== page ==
Pregnant women were selected using convenient sampling due to their limited availability at antenatal clinics. Each consenting pregnant woman (18 years and above) attending the antenatal clinic on the day of interview was interviewed. A total of 200 pregnant women were interviewed (68 at Mwanyanamala hospital, 80 at Temeke hospital and 52 at Amana hospital). A semi-structured questionnaire designed to assess the awareness and knowledge of pregnant women with regard to drug use during pregnancy was used for interview. The main focus was on the use of potential teratogenic drugs during pregnancy. The instrument was divided into two parts: socio-demographic factors and the knowledge scale regarding the effect of taking drugs during pregnancy. The background factors included age of the pregnant women, duration of pregnancy, parity, level of education and occupation.
The data collected were analyzed using Epi Info (version 3.4). Summary statistics were employed to describe categorical data. Chi-square and Fisher exact test (t-test) were used to calculate P-value and to compare the knowledge of drug dispensers and pregnant women against study variables. A P-value of less than 0.05 was regarded as significant.
In assessing the knowledge of drug- dispensers using simulated client, the drug dispensers were not informed in advance and were not asked for consent to participate in the study. Permission to conduct the study at the selected retail community pharmacies was obtained from Tanzania Food and Drugs Authority. Informed consent was obtained from the pregnant study participants. All information was kept confidential, and none of the participant's responses were reported to the pharmacy owners or hospital management. No names of the drug dispensers or pregnant women were recorded in the checklist or questionnaires, and data were entered into the computer using only study code numbers. The study was granted ethical clearance from Muhimbili University of Health and Allied Sciences Research and Publications Committee.
| » Results|| |
Assessment of Knowledge of Drug Dispensing Personnel in the Private Community Retail Pharmacies
In total, 200 pharmacies were visited. Out of 200 drug dispensers, 78 (38.8%) were pharmacists, 17 (8.6%) were pharmaceutical technicians, 59 (29.6%) were nurse assistants and 46 (23%) sales persons (without a formal pharmaceutical training).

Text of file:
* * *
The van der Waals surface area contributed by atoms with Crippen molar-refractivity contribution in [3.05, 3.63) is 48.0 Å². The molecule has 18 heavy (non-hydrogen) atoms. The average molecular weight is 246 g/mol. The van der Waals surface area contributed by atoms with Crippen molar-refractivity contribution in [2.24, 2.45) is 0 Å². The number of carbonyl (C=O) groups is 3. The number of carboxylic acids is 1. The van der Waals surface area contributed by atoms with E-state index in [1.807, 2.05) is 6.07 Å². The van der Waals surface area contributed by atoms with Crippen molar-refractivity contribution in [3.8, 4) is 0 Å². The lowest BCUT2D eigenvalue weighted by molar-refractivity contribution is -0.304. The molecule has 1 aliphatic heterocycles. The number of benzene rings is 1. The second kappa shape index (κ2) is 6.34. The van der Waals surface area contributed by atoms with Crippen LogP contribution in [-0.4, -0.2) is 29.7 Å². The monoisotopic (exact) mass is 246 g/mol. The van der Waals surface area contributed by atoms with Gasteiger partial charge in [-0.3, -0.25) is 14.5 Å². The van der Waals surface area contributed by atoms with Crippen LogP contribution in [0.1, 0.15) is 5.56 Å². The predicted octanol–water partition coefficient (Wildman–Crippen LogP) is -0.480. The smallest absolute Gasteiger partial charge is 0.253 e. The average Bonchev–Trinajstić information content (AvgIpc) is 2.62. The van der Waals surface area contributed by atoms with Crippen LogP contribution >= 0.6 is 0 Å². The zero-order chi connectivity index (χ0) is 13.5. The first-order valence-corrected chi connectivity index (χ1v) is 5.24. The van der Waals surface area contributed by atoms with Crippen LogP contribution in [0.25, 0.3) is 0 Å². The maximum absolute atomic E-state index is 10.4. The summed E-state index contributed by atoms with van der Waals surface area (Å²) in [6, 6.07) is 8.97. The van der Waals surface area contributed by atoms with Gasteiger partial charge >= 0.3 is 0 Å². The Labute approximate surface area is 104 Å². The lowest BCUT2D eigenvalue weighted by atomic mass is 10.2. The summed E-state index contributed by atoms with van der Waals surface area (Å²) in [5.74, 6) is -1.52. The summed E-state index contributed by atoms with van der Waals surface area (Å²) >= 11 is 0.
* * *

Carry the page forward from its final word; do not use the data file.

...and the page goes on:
In 100 pharmacies (scenario 1), drug dispensers were requested to dispense artemether-lumefantrine and sodium valproate, while in the other 100 pharmacies (scenario 2), drug dispensers were requested for captopril and tetracycline. From the first scenario, 43 (43.4%) dispensers were willing to dispense artemether-lumefantrine regardless of the age of pregnancy and 29 (28.9%) were willing to dispense sodium valproate. In the second scenario, 52 (52.3%) drug dispensers were willing to dispense captopril, while 25 (25.2%) were willing to dispense tetracycline.
Out of 200 drug dispensers, 130 (65.1%) enquired about the duration of pregnancy before deciding to dispense the drugs. Twenty-eight (14%) drug dispensers consulted drug inserts and other available literature at the pharmacy. One hundred and twenty-nine (80%) dispensers advised a pregnant woman to consult a gynecologist for advice on the use of drugs during pregnancy.
In comparison, none-pharmaceutical personnel (nurse assistants and sales persons) were more willing to dispense teratogenic drugs than pharmaceutical personnel (pharmacists and pharmaceutical assistants) (P = 0.002). For instance, 22.2% pharmacists, 50% pharmaceutical technicians, 60% nurse assistants and 81% sales persons were willing to dispense captopril during pregnancy. When asked about specific drugs, mostly the pharmacists gave the correct advice. In case of artemether-lumefantrine, most pharmacists (20%) advised that it should be taken after the first trimester. Ten percent (10%) of the pharmacists advised that sodium valproate should not be taken during pregnancy unless benefits outweigh the risk. Twenty-nine percent of the pharmacists advised that methyldopa should be used instead of captopril for the management of hypertensive pregnant women, and amoxicillin should be used to treat infections instead of tetracycline. From this study, it was observed that out of the four teratogenic drugs, majority (74.8%) of the drug dispensers refused to dispense tetracycline and gave the correct reason that it causes teeth discoloration.
According to the knowledge scale, 99 (49.7%) of the drug dispensers were found to have low knowledge, 80 (39.7%) had a moderate knowledge and 21 (10.6%) had a high knowledge regarding drug use in pregnancy [Table 1]. The level of knowledge correlated with pharmaceutical training and level of education (P = 0.001).
|Table 1: Drug dispensers and their knowledge regarding use of potentially teratogenic drugs during pregnancy (n = 200)|
Click here to view